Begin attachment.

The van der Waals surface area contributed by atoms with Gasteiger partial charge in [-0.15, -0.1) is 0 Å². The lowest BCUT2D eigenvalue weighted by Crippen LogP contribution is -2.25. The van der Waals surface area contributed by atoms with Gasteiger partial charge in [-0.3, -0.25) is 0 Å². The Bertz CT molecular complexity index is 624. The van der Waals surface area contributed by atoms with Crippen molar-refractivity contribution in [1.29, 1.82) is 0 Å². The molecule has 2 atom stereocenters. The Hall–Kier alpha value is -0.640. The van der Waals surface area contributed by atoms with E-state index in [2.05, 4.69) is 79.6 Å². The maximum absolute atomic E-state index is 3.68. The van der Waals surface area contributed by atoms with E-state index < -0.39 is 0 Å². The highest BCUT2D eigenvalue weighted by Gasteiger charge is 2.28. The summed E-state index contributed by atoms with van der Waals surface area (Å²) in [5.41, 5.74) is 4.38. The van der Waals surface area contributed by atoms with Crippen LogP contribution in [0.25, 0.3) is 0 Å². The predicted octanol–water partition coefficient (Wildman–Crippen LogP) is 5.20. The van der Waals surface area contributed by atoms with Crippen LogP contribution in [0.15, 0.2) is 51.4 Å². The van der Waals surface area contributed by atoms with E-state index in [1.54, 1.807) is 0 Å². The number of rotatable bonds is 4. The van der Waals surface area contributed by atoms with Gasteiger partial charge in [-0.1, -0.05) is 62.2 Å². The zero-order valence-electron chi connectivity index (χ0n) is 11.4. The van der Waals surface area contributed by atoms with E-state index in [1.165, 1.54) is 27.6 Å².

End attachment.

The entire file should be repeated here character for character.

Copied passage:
The van der Waals surface area contributed by atoms with Gasteiger partial charge in [-0.15, -0.1) is 0 Å². The lowest BCUT2D eigenvalue weighted by Crippen LogP contribution is -2.25. The van der Waals surface area contributed by atoms with Gasteiger partial charge in [-0.3, -0.25) is 0 Å². The Bertz CT molecular complexity index is 624. The van der Waals surface area contributed by atoms with Crippen molar-refractivity contribution in [1.29, 1.82) is 0 Å². The molecule has 2 atom stereocenters. The Hall–Kier alpha value is -0.640. The van der Waals surface area contributed by atoms with E-state index in [2.05, 4.69) is 79.6 Å². The maximum absolute atomic E-state index is 3.68. The van der Waals surface area contributed by atoms with E-state index < -0.39 is 0 Å². The highest BCUT2D eigenvalue weighted by Gasteiger charge is 2.28. The summed E-state index contributed by atoms with van der Waals surface area (Å²) in [5.41, 5.74) is 4.38. The van der Waals surface area contributed by atoms with Crippen LogP contribution in [0.25, 0.3) is 0 Å². The predicted octanol–water partition coefficient (Wildman–Crippen LogP) is 5.20. The van der Waals surface area contributed by atoms with Crippen LogP contribution in [0.15, 0.2) is 51.4 Å². The van der Waals surface area contributed by atoms with E-state index in [1.54, 1.807) is 0 Å². The number of rotatable bonds is 4. The van der Waals surface area contributed by atoms with Gasteiger partial charge in [-0.1, -0.05) is 62.2 Å². The zero-order valence-electron chi connectivity index (χ0n) is 11.4. The van der Waals surface area contributed by atoms with E-state index in [1.165, 1.54) is 27.6 Å².